If I write a book, the right to make money from it belongs to me, and I make an agreement with a publisher who will print it and distribute it, collect the money it sells for, and pass on a small proportion to me. Anyone who wants to read it either has to buy it, in which case I get that small proportion of the money it sells for, or borrow it from a library, in which case the librarian counts the number of times that title is borrowed, passes on the details to the Public Lending Right administrators, and I’m paid a small sum for each borrowing.
Quite a number of people make money in the course of these processes. The editor, the jacket designer, the publicist, the printer, the library assistant, the bookshop manager, the PLR administrator, and others, all earn a living on the back of the fact that I and my fellow authors have written books that people want to read. And so do I, and that’s as it should be: we all contribute to the process of bringing my book to the public. Our rewards vary, of course: if my book sells a lot of copies I might make more money in a year than the bookshop manager, whereas if it sells very few I’ll make a great deal less. But that’s the risk I take, and on the whole this system is fair, and most authors see the justice of it.
What happens when someone buys my book and lends it to a friend? Well, I don’t get a penny for that, of course. Nor do I get a penny when they decide they would rather get rid of the book and give it to Oxfam, who sells it second-hand. But those transactions are pretty few, and I can put up with the anguish of making no money from them by thinking that, after all, they increase the number of my readers, who might buy my next book themselves.
Now suppose that someone sees there’s money to be made from books, and decides to print and distribute my book themselves, without any agreement with me, and keep all the money they get from it. They’d be fairly stupid to do that, because this is where the law of copyright comes in. They’re not allowed to do it. It’s against the law. That’s why it very rarely happens now, although it used to happen a great deal before international copyright agreements came into existence. Charles Dickens, for example, made no money at all from the vast sale of his books in the United States, and he was justly angered about it.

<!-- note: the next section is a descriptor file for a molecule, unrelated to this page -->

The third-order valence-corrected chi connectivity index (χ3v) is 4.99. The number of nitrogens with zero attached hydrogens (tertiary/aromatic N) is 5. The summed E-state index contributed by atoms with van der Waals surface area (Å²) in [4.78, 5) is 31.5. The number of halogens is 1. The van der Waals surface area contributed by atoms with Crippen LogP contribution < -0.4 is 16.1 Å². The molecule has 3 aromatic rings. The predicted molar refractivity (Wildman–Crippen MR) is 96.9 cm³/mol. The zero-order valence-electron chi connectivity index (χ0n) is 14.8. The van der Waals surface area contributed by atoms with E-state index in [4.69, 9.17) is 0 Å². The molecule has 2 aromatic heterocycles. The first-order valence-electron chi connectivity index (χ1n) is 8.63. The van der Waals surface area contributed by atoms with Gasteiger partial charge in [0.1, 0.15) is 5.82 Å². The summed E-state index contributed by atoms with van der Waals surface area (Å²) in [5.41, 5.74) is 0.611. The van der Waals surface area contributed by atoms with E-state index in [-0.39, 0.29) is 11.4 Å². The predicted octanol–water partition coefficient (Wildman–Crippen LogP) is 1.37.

But nowadays that sort of thing doesn’t happen. Except … Someone invented the internet. And instead of going to the great difficulty and trouble of printing, binding, distributing, and so forth, in order to steal someone else’s literary or musical work, all the thief has to do is press a few keys, and they can make our work available to anyone in the world, and take all the money for themselves. This is most familiar to us in the field of music, of course. The ease and swiftness with which music can be acquired in the form of MP3 downloads is still astonishing even to those of us who have been building up our iTunes list for some time.
Some of us take the moral route, and pay for it, but many don’t. I had a long argument with a young man a year or two ago, a bright, decent student who was going to work in the field of the arts himself, who maintained that he had a right to download anything he wanted without paying for it, because it was there and he could do it. What about the money you’re stealing from the artist? I asked. Well, first of all it wasn’t stealing, he said, it was more like breathing the air that was available to everyone; and secondly, making music was something the musician would do anyway, as a hobby, and downloading it wouldn’t stop them from doing it; and thirdly, if they wanted to make money they should do as other musicians did, and perform live gigs, and go on tour, and sell merchandise at the door.
Then there’s YouTube. The pianist Krystian Zimerman was recently playing at a festival in Essen, Germany, when he spotted a member of the audience filming him on a phone. He stopped playing and left the stage, and “explained on his return that he had lost recording contracts in the past because his playing of the works in question had already been uploaded onto the internet where people could see it for free,” according to BBC Music Magazine.